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NATIVE AMERICAN BORROWINGS

Borrowings from Native American languages entered English mostly via Spanish and, since
then, they have been exported to many of the other languages. Most Native American borrowings are used
in modern English and other languages as terms that depict notions from local flora and fauna, or to
describe items of Native American life and culture.
The initial contact of English settlers in North America was with tribes who used the languages of
the Algonquian language family. As a result, many words from these languages were the first Native
American borrowings in English. In everyday use of English , we encounter many Algonquian
borrowings, some of which are:
Place names (Canadian provinces and U.S. states) :
Mississippi -originally mihcisiipiiwi "(great river)" - referring to the Mississippi River;
Michigan - originally meehcakamiwi "(great sea)" - referring to the Lake Michigan;
Wisconsin - original meaning of the word was "(grassy place)";
Missouri - “(town of the large canoes)”;
Oregon - “beautiful water”;
Massachusetts - ("place near the big little hills");
Wyoming - ("place of the big flats");
Common names for flora and fauna:
skunk- "šekākwa", from šek-, "to urinate", and -ākw, "fox";
chipmunk - originally jidmoonh, meaning ("red squirrel");
squash - type of pumpkin;
caribou - ("snow-shoveler") - A type of reindeer;
cisco (fish) - ("siscowet - greasy-bodied [fish]");
pokeweed - type of berries poisionus to mammals, compound of pocan - blood and weed;
opossum - <apasum>/<opussum>/<aposoum> ("white dog-like animal");
Items of native culture:
toboggan - "topaqan" - sled
pung - "tom-pung" - a low box-like sleigh designed for one horse;
tomahawk - (*temahākani, from *temah-, "to cut" + *-ākan, "instrument for") - now a
missile;
totem - "odoodem" ("his totem") - a representation of a person or animal which is of great spiritual value - a
totem of an ancestor ;
moccasin - shoe
wigwam -" wīkiwāHmi" - ("their house ") - native American dwelling;
Nahuatl , a group of related languages and dialects of the Aztecan branch - Uto-Aztecan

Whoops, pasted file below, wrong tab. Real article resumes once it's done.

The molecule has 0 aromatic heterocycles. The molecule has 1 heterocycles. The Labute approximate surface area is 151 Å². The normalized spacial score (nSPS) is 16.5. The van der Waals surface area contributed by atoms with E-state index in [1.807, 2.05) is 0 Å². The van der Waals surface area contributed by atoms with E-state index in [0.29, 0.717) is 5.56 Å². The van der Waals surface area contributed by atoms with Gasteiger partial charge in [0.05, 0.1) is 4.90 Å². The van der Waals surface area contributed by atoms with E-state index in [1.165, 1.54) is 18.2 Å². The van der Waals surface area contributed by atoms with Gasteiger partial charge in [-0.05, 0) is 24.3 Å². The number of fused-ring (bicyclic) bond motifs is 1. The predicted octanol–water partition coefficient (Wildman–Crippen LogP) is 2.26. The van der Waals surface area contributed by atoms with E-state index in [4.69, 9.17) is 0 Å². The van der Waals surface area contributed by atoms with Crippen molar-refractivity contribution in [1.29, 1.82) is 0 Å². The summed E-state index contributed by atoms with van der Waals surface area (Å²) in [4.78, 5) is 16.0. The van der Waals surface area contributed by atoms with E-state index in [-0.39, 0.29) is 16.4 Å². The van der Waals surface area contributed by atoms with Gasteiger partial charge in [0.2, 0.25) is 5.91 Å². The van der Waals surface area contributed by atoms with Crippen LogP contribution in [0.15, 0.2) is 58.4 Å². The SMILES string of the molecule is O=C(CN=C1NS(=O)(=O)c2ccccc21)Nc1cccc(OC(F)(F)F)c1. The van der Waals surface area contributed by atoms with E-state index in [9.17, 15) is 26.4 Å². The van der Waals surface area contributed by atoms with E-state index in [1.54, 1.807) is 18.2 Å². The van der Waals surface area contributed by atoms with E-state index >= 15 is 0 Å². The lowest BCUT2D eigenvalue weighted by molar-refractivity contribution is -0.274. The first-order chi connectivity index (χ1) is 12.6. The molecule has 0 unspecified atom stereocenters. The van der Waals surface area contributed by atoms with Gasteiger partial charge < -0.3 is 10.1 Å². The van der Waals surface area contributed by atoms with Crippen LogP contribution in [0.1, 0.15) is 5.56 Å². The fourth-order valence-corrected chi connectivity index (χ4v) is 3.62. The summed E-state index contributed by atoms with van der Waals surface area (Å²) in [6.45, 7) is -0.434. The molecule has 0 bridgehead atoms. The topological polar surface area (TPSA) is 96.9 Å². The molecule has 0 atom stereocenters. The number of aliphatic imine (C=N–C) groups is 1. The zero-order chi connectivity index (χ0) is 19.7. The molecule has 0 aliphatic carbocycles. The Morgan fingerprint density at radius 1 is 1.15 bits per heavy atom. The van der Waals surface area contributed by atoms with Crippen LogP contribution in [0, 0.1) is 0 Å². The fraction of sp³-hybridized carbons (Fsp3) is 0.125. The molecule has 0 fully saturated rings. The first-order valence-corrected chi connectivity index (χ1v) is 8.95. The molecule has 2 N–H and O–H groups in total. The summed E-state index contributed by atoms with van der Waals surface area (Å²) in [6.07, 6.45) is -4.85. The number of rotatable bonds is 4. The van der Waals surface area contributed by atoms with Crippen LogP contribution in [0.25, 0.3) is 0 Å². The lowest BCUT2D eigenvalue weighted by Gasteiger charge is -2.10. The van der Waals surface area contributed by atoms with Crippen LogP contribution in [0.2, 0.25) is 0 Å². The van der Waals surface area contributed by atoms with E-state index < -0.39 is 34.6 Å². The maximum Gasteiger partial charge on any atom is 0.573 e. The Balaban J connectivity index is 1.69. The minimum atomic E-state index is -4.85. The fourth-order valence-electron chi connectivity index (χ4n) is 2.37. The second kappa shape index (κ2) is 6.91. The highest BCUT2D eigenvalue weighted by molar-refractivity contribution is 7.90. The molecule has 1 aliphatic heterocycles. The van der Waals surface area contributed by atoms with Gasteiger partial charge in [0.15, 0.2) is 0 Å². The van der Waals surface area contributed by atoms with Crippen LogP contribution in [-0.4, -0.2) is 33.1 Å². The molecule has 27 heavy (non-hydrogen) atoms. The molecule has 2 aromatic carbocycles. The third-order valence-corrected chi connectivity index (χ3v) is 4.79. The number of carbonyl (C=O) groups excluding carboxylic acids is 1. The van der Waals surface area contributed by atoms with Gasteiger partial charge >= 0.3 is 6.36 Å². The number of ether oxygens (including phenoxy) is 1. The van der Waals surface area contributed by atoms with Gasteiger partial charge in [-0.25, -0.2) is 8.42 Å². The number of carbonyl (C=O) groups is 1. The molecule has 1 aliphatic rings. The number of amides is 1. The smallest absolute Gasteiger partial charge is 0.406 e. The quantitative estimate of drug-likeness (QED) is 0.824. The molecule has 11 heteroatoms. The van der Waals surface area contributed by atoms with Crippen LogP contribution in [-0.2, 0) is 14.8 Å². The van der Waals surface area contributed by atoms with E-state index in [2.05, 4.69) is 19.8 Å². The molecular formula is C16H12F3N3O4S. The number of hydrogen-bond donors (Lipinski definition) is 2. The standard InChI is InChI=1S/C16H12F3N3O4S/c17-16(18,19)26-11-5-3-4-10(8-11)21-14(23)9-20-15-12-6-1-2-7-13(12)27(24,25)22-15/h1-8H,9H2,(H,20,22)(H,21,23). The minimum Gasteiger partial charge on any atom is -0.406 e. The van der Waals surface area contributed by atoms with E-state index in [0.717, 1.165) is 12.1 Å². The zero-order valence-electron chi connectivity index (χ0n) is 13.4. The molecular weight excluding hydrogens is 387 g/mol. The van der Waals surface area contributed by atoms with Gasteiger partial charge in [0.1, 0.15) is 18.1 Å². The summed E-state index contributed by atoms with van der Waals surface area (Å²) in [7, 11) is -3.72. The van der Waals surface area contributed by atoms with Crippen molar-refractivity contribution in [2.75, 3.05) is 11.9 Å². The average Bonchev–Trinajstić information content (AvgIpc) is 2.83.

language family, indigenous to central Mexico where more than 1.5 million speak it.
Place names :
Guatemala - Central American country;
Mexico - The Aztec war god, North American country;
Common names for flora and fauna:
tomato - "tomatl";
avocado - "ahuacatl" – meaning testicle, one of many food words from Nahuatl;
cacao - “cacahuatl”, fruit/nut;
peyote - type of cactus;
cacao - “cacahuatl”, fruit/nut;
coyote – type of prairie dog;
ocelot – species of cat inhabitting Central America;
Other:
chocolate – xocolātl – “chocolate drink”, perhaps literally - bitter water;
chili – spicy food relish;
guacamole – spicy avocado paste from Central America;
mezcal – a Mexican alcoholic drink made from agave plant; refers to all agave based liquors that are not
tequila.
shack – from "xacatli" - wooden hut;
Quechua is a Native American language of South America; it was the language of the Inca
Empire, today spoken in various dialects by some 10 million people throughout South America. It is the
most widely spoken of all the languages of the Indigenous peoples of the Americas. It has the status of an
official language in both Peru and Bolivia, along with Spanish and Aymara. Similar to Nahuatl
borrowings, a number of Quechua loanwords have entered English through Spanish :
Common names for flora and fauna:
coca - from kuka, via Spanish, best known for the drug cocaine that is extracted from it;
condor - from kuntur, via Spanish cóndor;
lima – type of been (butter bean);
llama – animal from camelidae family;
puma – cougar;
vicuna - Andean deer-like relative of the llama.
Other:
Tupac Shakur - the popular rapper - Shining Serpent or Royal Serpent in Quechua;
guano - collected droppings of seabirds, bats, and seals;
jerky - dried meat;
pampa - from pampa, "flat", fertile South American lowlands;
soroche - from sorojchi, ("mountain sickness")
Inuit is an Eskimo-Aleut language spoken in Siberia and Alaska. It is the language of the
Eskimos:
anorak - a warm coat. Used in UK for as slang for an obsessive person;
igloo - house made from ice and snow;
kayak - "qajaq" - boat
Carib language spoken in northern South America and the Caribbean:
barbecue - wooden frame on posts - grilling food over a fire, originally on a wooden frame;
cannibal - "person, Indian" - spanish version of a Caribbean tribe;
canoe - a type of boat;
maize - “mahis”, corn plant;
hurricane - "hurakán"- tropical cyclone ;
Jamaica - ("well watered") - Caribbean island;
Words from Tupi-Guaraní languages:
jaguar - from Tupí îagûara;
cougar - ultimately corrupted from Guaraní guaçu ara;
petunia - violet or purple tropical plant;
piranha - ("scissors") , voracious South American fish;
tapioca - ("squeeze out dregs"), grains from Cassava plant used for sweets;
tapir - South American mammal with proboscis.
Apart from these three language families, we can find borrowings from other Native American
languages:
Malamute - from Inupiaq malimiut, dog breed;
Caiman - from a Ta-Maipurean language, "water spirit", aligator;
Iguana - from an Arawakan language;
Sequoia - from a Cherokee personal name;
Tobacco - from an Arawakan (probably Taino) language, possibly combined with Spanish tobaco,
meaning medicinal herbs;
poncho - a cloak from South America;
In modern English, words borrowed from Native American languages are mostly used as terms
which denote certain notions unique for territories of Americas, because terms for this notions did not exist
in English.
REFERENCES:
Crystal, D (1995) The Cambridge Encyclopedia of the English Language. CUP,
Cambridgehttp://www.krysstal.com
http://www.askoxford.com/globalenglish/borrowings/?view=uk
http://en.wikipedia.org/wiki/List_of_English_words_of_Native_American_origin